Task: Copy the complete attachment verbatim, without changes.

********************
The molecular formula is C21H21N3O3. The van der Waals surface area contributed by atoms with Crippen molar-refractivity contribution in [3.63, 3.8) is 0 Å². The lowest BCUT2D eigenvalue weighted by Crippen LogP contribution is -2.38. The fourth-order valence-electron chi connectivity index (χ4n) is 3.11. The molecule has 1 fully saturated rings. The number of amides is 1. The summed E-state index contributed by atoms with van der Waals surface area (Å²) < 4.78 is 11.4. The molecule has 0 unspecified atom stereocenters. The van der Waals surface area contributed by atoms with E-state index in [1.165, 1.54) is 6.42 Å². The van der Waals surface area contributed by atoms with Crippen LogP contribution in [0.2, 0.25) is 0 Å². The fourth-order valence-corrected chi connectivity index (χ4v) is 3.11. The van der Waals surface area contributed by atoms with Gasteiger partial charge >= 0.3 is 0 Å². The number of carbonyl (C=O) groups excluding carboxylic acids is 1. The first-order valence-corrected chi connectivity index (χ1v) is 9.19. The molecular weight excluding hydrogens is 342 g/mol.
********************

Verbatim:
The molecular formula is C21H21N3O3. The van der Waals surface area contributed by atoms with Crippen molar-refractivity contribution in [3.63, 3.8) is 0 Å². The lowest BCUT2D eigenvalue weighted by Crippen LogP contribution is -2.38. The fourth-order valence-electron chi connectivity index (χ4n) is 3.11. The molecule has 1 fully saturated rings. The number of amides is 1. The summed E-state index contributed by atoms with van der Waals surface area (Å²) < 4.78 is 11.4. The molecule has 0 unspecified atom stereocenters. The van der Waals surface area contributed by atoms with E-state index in [1.165, 1.54) is 6.42 Å². The van der Waals surface area contributed by atoms with Crippen LogP contribution in [0.2, 0.25) is 0 Å². The fourth-order valence-corrected chi connectivity index (χ4v) is 3.11. The van der Waals surface area contributed by atoms with Gasteiger partial charge >= 0.3 is 0 Å². The number of carbonyl (C=O) groups excluding carboxylic acids is 1. The first-order valence-corrected chi connectivity index (χ1v) is 9.19. The molecular weight excluding hydrogens is 342 g/mol.